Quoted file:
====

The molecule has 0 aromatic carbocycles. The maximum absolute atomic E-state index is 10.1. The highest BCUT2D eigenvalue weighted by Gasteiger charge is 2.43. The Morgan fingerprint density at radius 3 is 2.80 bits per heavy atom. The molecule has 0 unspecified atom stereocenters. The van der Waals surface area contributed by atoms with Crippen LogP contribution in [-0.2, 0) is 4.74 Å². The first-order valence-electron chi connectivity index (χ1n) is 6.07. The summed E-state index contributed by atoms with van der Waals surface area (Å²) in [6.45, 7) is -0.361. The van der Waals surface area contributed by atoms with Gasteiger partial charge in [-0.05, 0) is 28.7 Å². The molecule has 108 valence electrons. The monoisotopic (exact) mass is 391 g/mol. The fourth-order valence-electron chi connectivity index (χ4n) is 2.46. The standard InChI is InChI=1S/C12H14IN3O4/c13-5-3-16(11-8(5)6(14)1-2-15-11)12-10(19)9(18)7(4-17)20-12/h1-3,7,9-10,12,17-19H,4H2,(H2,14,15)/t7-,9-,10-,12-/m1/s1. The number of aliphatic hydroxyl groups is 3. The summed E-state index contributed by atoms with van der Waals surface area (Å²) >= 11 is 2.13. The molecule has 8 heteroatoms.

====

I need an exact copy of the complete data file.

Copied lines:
The molecule has 0 aromatic carbocycles. The maximum absolute atomic E-state index is 10.1. The highest BCUT2D eigenvalue weighted by Gasteiger charge is 2.43. The Morgan fingerprint density at radius 3 is 2.80 bits per heavy atom. The molecule has 0 unspecified atom stereocenters. The van der Waals surface area contributed by atoms with Crippen LogP contribution in [-0.2, 0) is 4.74 Å². The first-order valence-electron chi connectivity index (χ1n) is 6.07. The summed E-state index contributed by atoms with van der Waals surface area (Å²) in [6.45, 7) is -0.361. The van der Waals surface area contributed by atoms with Gasteiger partial charge in [-0.05, 0) is 28.7 Å². The molecule has 108 valence electrons. The monoisotopic (exact) mass is 391 g/mol. The fourth-order valence-electron chi connectivity index (χ4n) is 2.46. The standard InChI is InChI=1S/C12H14IN3O4/c13-5-3-16(11-8(5)6(14)1-2-15-11)12-10(19)9(18)7(4-17)20-12/h1-3,7,9-10,12,17-19H,4H2,(H2,14,15)/t7-,9-,10-,12-/m1/s1. The number of aliphatic hydroxyl groups is 3. The summed E-state index contributed by atoms with van der Waals surface area (Å²) >= 11 is 2.13. The molecule has 8 heteroatoms.